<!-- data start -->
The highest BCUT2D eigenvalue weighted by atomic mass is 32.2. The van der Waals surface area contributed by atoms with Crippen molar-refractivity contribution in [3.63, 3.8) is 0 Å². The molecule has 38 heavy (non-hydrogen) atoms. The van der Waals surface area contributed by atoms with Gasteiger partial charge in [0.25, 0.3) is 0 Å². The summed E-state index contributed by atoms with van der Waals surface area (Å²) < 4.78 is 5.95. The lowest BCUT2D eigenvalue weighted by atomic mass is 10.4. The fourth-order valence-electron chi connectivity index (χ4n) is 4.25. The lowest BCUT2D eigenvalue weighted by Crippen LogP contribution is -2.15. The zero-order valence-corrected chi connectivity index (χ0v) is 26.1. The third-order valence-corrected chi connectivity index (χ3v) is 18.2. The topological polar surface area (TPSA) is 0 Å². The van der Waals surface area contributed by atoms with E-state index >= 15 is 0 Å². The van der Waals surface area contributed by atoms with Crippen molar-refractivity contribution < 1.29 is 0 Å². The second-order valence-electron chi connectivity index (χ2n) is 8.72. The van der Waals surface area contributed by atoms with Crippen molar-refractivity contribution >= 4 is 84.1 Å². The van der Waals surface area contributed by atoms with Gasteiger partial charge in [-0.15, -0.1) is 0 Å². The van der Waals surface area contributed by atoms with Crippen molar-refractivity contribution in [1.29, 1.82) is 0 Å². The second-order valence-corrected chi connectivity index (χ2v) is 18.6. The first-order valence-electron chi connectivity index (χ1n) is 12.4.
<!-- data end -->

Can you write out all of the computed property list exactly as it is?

The highest BCUT2D eigenvalue weighted by atomic mass is 32.2. The van der Waals surface area contributed by atoms with Crippen molar-refractivity contribution in [3.63, 3.8) is 0 Å². The molecule has 38 heavy (non-hydrogen) atoms. The van der Waals surface area contributed by atoms with Gasteiger partial charge in [0.25, 0.3) is 0 Å². The summed E-state index contributed by atoms with van der Waals surface area (Å²) < 4.78 is 5.95. The lowest BCUT2D eigenvalue weighted by atomic mass is 10.4. The fourth-order valence-electron chi connectivity index (χ4n) is 4.25. The lowest BCUT2D eigenvalue weighted by Crippen LogP contribution is -2.15. The zero-order valence-corrected chi connectivity index (χ0v) is 26.1. The third-order valence-corrected chi connectivity index (χ3v) is 18.2. The topological polar surface area (TPSA) is 0 Å². The van der Waals surface area contributed by atoms with E-state index >= 15 is 0 Å². The van der Waals surface area contributed by atoms with Crippen molar-refractivity contribution < 1.29 is 0 Å². The second-order valence-electron chi connectivity index (χ2n) is 8.72. The van der Waals surface area contributed by atoms with Crippen molar-refractivity contribution >= 4 is 84.1 Å². The van der Waals surface area contributed by atoms with Gasteiger partial charge in [-0.15, -0.1) is 0 Å². The van der Waals surface area contributed by atoms with Crippen molar-refractivity contribution in [1.29, 1.82) is 0 Å². The second-order valence-corrected chi connectivity index (χ2v) is 18.6. The first-order valence-electron chi connectivity index (χ1n) is 12.4.